Sea levels are rising across most US coastal areas, with associated increasing intensity of rainfall and the rising oceans putting transportation infrastructure at risk of closures. Several coastal New England states will soon receive grants from the federal government to protect transportation infrastructure from resulting flooding, damage, and erosion. Funded by the Bipartisan Infrastructure Law, the funds will help New England and other regions to strengthen highways, bridges, roads, and culverts against the backdrop of climate pollution. The law includes $8.7 billion to be spent by 2026 to make transportation more resilient to natural hazards.

New England is expected to eventually receive more than $330 million to protect transportation corridors from the impacts of climate change, as reported by the Boston Globe, with states receiving different allocations based on their needs.

  • Massachusetts will receive $3.7 million of that federal money to upgrade drainage systems and reduce flooding, such as has been seen over the last year on Route 20 near Worcester and in Leominster, where the city is still figuring out how to pay for the tens of millions of dollars in infrastructure repairs.
  • Rhode Island was awarded 3 grants totaling about $44 million. A $26 million grant will be used to increase drainage capacity and increase green spaces in watershed areas at almost 100 locations across the state; a $17 million grant will be used to install a dehumidification system on the cables and anchors of the Mount Hope suspension bridge along RI Route 114; and a $750,000 grant will be used to develop a coastal management plan that allows the Town of Warren to move further inland.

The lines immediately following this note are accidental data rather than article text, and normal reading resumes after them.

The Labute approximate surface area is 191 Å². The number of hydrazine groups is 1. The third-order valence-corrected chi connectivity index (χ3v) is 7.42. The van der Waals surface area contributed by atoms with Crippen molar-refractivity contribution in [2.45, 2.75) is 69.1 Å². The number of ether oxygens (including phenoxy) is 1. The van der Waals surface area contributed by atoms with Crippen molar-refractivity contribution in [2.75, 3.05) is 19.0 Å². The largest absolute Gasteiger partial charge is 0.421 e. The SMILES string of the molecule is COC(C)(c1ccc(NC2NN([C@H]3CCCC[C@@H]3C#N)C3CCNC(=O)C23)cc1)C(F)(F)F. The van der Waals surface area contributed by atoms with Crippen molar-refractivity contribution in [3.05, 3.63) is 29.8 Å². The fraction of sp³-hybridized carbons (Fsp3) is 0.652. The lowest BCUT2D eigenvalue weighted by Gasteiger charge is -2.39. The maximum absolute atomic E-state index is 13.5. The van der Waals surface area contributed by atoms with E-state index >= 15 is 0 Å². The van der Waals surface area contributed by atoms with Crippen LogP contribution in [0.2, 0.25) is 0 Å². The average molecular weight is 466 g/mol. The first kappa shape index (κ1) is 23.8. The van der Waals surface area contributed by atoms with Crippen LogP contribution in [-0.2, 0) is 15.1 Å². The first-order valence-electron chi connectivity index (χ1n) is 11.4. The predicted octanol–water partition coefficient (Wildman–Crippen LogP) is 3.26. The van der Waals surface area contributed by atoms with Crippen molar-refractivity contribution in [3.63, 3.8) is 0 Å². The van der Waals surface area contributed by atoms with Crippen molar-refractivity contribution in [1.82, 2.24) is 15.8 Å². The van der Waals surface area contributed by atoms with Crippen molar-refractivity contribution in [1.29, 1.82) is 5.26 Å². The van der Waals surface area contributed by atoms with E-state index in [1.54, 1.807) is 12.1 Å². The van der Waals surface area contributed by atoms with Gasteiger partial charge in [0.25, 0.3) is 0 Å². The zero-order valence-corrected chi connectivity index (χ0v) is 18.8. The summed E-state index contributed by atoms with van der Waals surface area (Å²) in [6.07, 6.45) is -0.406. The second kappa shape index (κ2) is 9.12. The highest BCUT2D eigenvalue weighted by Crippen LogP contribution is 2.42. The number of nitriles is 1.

• New Hampshire will receive $20 million to reconstruct protections from coastal erosion along 3 miles of Route 1A between North Hampton and Rye.
  • Connecticut will receive $1.2 million to develop an extreme weather plan for transportation infrastructure in northern regions of the state.

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Carolyn Fortuna

Carolyn Fortuna, PhD, is a writer, researcher, and educator with a lifelong dedication to ecojustice. Carolyn has won awards from the Anti-Defamation League, The International Literacy Association, and The Leavey Foundation. Carolyn is a small-time investor in Tesla and an owner of a 2022 Tesla Model Y as well as a 2017 Chevy Bolt. Please follow Carolyn on Substack: https://carolynfortuna.substack.com/.